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CHAPTER SUMMARY AND NOTES FOR NIGHT BY ELIE WIESEL
During the journey, many of the prisoners die in the crowded, open cattle cars due to the freezing weather and lack of food or water. Every time the train stops, the dead are thrown from the train. Two guards are about to toss out Elie's father, who is sick and close to death; but Elie proves, by slapping his father to consciousness, that he is still alive.
At one point, an onlooker, gawking at the train of prisoners, throws bread into the cattle car. Most of the starving prisoners stampede to get some of it, and several people are injured. Elie does not move, but observes the struggle. He is appalled to see a young man trying to snatch some bread away from his aged father. When the father dies in the struggle, the son searches his body and finds more bread. Other prisoners then hurl themselves on the son and beat him in order to steal the bread. The son also dies.
Suddenly someone jumps on Elie and tries to strangle him. Mr. Wiesel and Meir Katz, who is an acquaintance from Sighet, manage to save Elie from his torturer. Meir Katz has offered his assistance because he has lost his own son during one of the selection processes at the camp. He has been miserable ever since the loss of his son and would prefer to die rather than to continue enduring the torture and suffering.
In an aside, the author tells of an incident, similar to the struggle over the bread, that he witnessed at Aden while traveling on a boat. People were throwing coins overboard, and some of the impoverished natives dived in to retrieve them. An attractive and aristocratic Parisienne lady particularly enjoyed the sport, which greatly upset Elie. When two children almost strangled each other to get the coins, Elie asked the lady to stop throwing the money. She curtly replied, "Why? ... I like to give charity."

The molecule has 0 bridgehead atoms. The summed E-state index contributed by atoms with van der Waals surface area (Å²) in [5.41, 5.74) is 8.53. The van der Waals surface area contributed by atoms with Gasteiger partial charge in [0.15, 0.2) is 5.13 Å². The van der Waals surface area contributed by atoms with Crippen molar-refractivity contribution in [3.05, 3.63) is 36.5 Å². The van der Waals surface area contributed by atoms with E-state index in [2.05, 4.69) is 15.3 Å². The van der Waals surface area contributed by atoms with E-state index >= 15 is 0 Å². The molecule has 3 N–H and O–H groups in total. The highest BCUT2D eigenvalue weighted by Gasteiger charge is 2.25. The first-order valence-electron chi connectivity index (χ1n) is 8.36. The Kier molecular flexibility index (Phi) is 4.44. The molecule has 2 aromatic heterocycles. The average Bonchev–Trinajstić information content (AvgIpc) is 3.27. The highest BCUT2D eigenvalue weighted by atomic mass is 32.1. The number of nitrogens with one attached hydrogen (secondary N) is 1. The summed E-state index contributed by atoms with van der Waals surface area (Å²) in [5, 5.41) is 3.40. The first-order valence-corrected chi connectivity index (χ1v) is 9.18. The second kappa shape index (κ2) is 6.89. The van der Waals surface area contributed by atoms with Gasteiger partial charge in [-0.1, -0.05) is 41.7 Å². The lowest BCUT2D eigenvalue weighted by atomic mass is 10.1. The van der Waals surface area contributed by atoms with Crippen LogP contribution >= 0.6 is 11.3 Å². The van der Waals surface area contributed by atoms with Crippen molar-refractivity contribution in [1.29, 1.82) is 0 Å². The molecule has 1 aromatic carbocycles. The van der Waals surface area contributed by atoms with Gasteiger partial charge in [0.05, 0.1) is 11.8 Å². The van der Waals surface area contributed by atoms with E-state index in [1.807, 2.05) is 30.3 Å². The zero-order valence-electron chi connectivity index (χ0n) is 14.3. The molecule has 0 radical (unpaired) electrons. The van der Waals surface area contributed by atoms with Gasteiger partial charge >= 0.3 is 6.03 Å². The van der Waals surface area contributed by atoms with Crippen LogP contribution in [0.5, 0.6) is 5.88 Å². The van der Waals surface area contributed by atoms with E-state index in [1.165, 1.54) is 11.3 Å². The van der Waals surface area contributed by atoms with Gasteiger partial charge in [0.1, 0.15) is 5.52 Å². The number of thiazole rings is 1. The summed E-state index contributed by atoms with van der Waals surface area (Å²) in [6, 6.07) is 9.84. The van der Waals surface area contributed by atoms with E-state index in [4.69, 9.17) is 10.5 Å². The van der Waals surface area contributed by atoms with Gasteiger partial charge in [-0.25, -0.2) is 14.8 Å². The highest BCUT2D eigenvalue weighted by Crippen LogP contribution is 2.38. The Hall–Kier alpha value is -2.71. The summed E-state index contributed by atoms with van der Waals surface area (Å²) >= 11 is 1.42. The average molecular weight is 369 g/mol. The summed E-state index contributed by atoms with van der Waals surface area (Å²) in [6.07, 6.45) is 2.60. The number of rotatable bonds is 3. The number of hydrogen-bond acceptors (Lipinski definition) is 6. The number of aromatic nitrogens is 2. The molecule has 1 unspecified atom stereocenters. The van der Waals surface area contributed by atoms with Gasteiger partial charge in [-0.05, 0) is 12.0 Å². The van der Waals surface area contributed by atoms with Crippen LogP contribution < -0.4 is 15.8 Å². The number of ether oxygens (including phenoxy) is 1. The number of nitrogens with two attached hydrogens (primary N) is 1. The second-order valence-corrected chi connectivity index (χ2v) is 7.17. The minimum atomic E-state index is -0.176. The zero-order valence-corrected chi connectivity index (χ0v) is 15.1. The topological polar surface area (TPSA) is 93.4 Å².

The train finally reaches Buchenwald. Only about a dozen people, out of an original one hundred, are still alive in Elie's car. It has been a tragic journey.
The train trip to Buchenwald is pure torture. The prisoners are packed into an open cattle car, fully exposed to the freezing weather. They are given no food or water and must survive on the snow that they manage to collect and eat. There is danger of death every moment, resulting from starvation and exposure. During the journey, more than eighty people die in Elie's cattle car alone. When the train stops, the dead bodies are tossed outside. At one stop, a guard tries to throw Elie's father from the train, thinking he is dead. Elie saves his father by slapping him into consciousness, proving he is still alive. Later in the chapter, Wiesel will save Elie's life when he is attacked by a stranger in the cattle car.
Along the way, amused onlookers sometimes toss bread into the open cattle cars, much like food is thrown to an animal in a zoo. In truth, the prisoners have become animalistic due to their starvation. They trample each other to grab a piece of the bread, and several people are injured or killed. Elie has the good sense to stand aside and watch the struggle. He is horrified when he sees a son attack his father to take his bread. The father lovingly tries to convince his son that he will share with him, but the son ignores him. The father dies in the struggle, and the son shows no emotion. He simply searches the body for more bread. When more is found, other prisoners attack and kill the son to gain the bread.
Elie is also attacked for no reason. Elie's father tries to save his son from the man who is strangling him, but he is too weak to do it alone. He calls for help from Meir Katz, an old acquaintance from Sighet. Working together, they manage to save Elie from his unknown assailant. The willingness of Wiesel and Katz to risk their own lives for Elie is very touching; it also proves that some level of humanity still exists among some of the prisoners.
In one of the few asides in the book, Wiesel tells about an incident that is similar to the fight for the bread. While he was traveling on a boat several years after the holocaust, some of the other passengers tossed coins overboard. Impoverished natives would dive for the coins, and two young boys almost strangled each other in a fight to retrieve the money. Elie was very bothered by the inhuman activity and asked one of the ladies who was tossing coins to stop. She refused, saying she liked to give charity. It was obvious, however, that her motive was not charitable; she merely wanted to be entertained by the divers, who risked their lives for a few coins.